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Andrea Kollnitz

Abstract

The Stockholm Exhibition in 1930 has been seen as marking the breakthrough of functionalism and modernism in Sweden. It was a representative manifestation of innovative Swedish architecture and interior design as well as a programmatic attempt to establish a social democratic, politically conscious new aesthetics with the aim of improving everyday life in Sweden for every class. Asking in what ways the Stockholm Exhibition can be perceived as an avant-garde event, this essay investigates the exhibition’s programme in relation to its national and international reception. While initiated and first received in a spirit of revolutionary aesthetics and social change, the exhibition and its ideas were later pacified and socialised as part of the emerging Swedish welfare system and its national agendas.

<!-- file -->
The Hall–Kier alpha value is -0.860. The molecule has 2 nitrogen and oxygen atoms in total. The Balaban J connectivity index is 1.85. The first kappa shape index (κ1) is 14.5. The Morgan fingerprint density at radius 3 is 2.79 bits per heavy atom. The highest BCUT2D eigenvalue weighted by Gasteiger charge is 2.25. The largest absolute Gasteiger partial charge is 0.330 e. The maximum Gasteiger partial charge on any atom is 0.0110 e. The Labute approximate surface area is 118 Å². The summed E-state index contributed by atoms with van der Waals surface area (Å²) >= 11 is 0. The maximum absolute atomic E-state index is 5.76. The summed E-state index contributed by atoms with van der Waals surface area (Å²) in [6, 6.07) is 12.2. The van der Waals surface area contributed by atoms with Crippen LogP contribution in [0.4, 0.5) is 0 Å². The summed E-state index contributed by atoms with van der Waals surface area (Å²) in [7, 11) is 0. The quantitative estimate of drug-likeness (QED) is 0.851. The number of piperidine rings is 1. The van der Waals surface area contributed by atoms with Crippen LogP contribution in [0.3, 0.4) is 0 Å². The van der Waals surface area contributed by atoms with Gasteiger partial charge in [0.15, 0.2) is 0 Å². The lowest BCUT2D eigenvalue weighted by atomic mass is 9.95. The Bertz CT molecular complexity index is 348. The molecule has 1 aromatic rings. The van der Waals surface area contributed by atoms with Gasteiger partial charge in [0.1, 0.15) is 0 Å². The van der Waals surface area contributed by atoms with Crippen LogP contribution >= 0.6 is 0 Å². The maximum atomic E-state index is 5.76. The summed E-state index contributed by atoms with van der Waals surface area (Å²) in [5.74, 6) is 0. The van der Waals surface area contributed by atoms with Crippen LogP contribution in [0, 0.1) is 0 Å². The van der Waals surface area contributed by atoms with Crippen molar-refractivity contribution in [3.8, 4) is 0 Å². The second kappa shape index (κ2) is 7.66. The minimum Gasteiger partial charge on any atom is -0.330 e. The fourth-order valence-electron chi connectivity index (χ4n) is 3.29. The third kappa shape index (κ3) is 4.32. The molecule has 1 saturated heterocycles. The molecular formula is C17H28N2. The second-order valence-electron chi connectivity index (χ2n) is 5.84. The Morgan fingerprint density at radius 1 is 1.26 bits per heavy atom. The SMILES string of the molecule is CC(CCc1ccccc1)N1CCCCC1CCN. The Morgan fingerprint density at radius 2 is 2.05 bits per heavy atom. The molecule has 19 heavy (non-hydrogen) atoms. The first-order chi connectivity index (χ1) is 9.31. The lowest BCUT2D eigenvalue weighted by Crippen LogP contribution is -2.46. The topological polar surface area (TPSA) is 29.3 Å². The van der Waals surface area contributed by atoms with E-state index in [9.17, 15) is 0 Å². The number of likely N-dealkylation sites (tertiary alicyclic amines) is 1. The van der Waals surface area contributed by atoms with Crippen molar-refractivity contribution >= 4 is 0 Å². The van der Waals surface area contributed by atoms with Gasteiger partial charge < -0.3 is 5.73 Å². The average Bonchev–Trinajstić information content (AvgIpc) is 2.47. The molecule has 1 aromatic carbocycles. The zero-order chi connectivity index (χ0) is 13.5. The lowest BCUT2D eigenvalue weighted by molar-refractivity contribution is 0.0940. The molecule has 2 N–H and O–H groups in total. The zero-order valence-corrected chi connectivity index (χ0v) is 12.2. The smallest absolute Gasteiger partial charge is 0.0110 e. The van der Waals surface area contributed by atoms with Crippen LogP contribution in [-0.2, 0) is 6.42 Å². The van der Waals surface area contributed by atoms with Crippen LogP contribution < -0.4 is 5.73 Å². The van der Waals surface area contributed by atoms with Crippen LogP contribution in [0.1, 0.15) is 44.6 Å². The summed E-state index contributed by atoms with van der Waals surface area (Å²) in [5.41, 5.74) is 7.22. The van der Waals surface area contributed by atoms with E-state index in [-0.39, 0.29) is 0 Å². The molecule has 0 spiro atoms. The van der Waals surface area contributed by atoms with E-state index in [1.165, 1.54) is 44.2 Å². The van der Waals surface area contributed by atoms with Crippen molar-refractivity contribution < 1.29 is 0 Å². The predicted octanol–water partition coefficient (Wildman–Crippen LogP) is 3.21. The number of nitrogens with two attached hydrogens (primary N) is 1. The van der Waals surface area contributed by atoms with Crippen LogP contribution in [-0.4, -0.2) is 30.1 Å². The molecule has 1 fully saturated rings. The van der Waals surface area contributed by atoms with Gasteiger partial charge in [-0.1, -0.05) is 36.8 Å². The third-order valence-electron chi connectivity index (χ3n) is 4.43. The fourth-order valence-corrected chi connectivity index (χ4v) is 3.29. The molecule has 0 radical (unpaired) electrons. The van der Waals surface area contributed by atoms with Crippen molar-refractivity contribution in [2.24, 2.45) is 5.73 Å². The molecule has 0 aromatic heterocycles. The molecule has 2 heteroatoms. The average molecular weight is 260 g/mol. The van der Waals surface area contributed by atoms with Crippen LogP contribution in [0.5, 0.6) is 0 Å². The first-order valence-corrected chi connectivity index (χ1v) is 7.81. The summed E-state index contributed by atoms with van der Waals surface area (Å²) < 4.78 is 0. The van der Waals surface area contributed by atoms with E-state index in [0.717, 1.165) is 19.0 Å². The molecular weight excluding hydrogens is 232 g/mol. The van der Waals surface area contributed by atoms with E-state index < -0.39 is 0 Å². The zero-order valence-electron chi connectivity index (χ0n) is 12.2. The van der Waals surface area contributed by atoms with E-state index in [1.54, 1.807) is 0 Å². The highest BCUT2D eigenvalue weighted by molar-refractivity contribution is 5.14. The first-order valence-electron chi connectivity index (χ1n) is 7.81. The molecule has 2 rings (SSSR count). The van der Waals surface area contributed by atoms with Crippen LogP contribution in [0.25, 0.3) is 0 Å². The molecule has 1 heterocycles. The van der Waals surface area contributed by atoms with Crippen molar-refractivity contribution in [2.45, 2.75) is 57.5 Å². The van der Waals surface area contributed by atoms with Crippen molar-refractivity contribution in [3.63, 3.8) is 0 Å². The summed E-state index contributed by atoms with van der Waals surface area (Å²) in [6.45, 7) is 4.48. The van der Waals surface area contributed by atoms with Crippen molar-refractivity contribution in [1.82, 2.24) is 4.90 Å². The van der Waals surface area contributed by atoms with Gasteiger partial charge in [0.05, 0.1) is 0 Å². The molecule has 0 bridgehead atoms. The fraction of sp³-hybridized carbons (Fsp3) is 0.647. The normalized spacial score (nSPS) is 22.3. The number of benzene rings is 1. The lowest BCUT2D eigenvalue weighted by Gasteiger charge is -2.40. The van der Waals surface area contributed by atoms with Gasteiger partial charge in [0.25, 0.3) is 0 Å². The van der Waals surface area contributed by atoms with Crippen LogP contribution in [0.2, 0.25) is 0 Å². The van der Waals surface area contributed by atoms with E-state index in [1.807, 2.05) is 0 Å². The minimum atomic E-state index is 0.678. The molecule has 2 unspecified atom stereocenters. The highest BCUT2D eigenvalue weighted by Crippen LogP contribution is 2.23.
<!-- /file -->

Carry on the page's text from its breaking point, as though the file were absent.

Series:

Andrea Kollnitz

Abstract

At the Stockholm Exhibition in 1930, the internationally active artist Otto G. Carlsund organised an avant-garde exhibition of so-called art concret that has historically been regarded as a fiasco because of its mainly negative reception by the Swedish critics and public. This essay investigates Carlsund’s role as a universalist abstract artist trying to educate and confront a more moderate Swedish art world with international avant-garde art developments and their theoretical manifestos. It discusses notions of the messianic and prophetic artist’s role in a national context as well as the problematic of transnationally working avant-garde artists’ impact on and conflict with national cultures. Finally, it interprets the mainly hostile Swedish reception given to Carlsund’s exhibition as based partly on nationalist agendas preferring figurative art to the universalist “emptiness” of abstraction.